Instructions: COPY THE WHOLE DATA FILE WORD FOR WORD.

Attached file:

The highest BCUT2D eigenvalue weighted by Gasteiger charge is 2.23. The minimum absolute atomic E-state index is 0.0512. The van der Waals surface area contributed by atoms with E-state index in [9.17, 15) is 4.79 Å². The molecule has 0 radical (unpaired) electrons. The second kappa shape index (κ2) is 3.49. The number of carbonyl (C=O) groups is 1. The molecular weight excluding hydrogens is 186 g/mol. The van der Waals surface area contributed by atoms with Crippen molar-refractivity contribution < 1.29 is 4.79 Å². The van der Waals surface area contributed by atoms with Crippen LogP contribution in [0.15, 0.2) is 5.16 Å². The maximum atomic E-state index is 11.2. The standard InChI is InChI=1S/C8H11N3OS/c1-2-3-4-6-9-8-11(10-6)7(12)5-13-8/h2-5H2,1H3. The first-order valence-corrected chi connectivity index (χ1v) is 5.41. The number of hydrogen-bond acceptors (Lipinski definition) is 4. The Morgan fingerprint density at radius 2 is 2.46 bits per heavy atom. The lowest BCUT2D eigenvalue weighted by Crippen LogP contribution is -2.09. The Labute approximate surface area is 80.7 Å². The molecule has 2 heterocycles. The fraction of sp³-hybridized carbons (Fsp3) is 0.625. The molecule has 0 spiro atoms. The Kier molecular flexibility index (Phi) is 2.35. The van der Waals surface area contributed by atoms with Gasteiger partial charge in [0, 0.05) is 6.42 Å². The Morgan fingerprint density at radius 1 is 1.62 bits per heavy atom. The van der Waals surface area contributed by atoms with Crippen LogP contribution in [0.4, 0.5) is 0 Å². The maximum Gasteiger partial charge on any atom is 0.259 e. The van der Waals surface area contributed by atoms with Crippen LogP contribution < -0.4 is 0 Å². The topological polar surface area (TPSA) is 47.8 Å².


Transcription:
The highest BCUT2D eigenvalue weighted by Gasteiger charge is 2.23. The minimum absolute atomic E-state index is 0.0512. The van der Waals surface area contributed by atoms with E-state index in [9.17, 15) is 4.79 Å². The molecule has 0 radical (unpaired) electrons. The second kappa shape index (κ2) is 3.49. The number of carbonyl (C=O) groups is 1. The molecular weight excluding hydrogens is 186 g/mol. The van der Waals surface area contributed by atoms with Crippen molar-refractivity contribution < 1.29 is 4.79 Å². The van der Waals surface area contributed by atoms with Crippen LogP contribution in [0.15, 0.2) is 5.16 Å². The maximum atomic E-state index is 11.2. The standard InChI is InChI=1S/C8H11N3OS/c1-2-3-4-6-9-8-11(10-6)7(12)5-13-8/h2-5H2,1H3. The first-order valence-corrected chi connectivity index (χ1v) is 5.41. The number of hydrogen-bond acceptors (Lipinski definition) is 4. The Morgan fingerprint density at radius 2 is 2.46 bits per heavy atom. The lowest BCUT2D eigenvalue weighted by Crippen LogP contribution is -2.09. The Labute approximate surface area is 80.7 Å². The molecule has 2 heterocycles. The fraction of sp³-hybridized carbons (Fsp3) is 0.625. The molecule has 0 spiro atoms. The Kier molecular flexibility index (Phi) is 2.35. The van der Waals surface area contributed by atoms with Gasteiger partial charge in [0, 0.05) is 6.42 Å². The Morgan fingerprint density at radius 1 is 1.62 bits per heavy atom. The van der Waals surface area contributed by atoms with Crippen LogP contribution in [0.4, 0.5) is 0 Å². The maximum Gasteiger partial charge on any atom is 0.259 e. The van der Waals surface area contributed by atoms with Crippen LogP contribution < -0.4 is 0 Å². The topological polar surface area (TPSA) is 47.8 Å².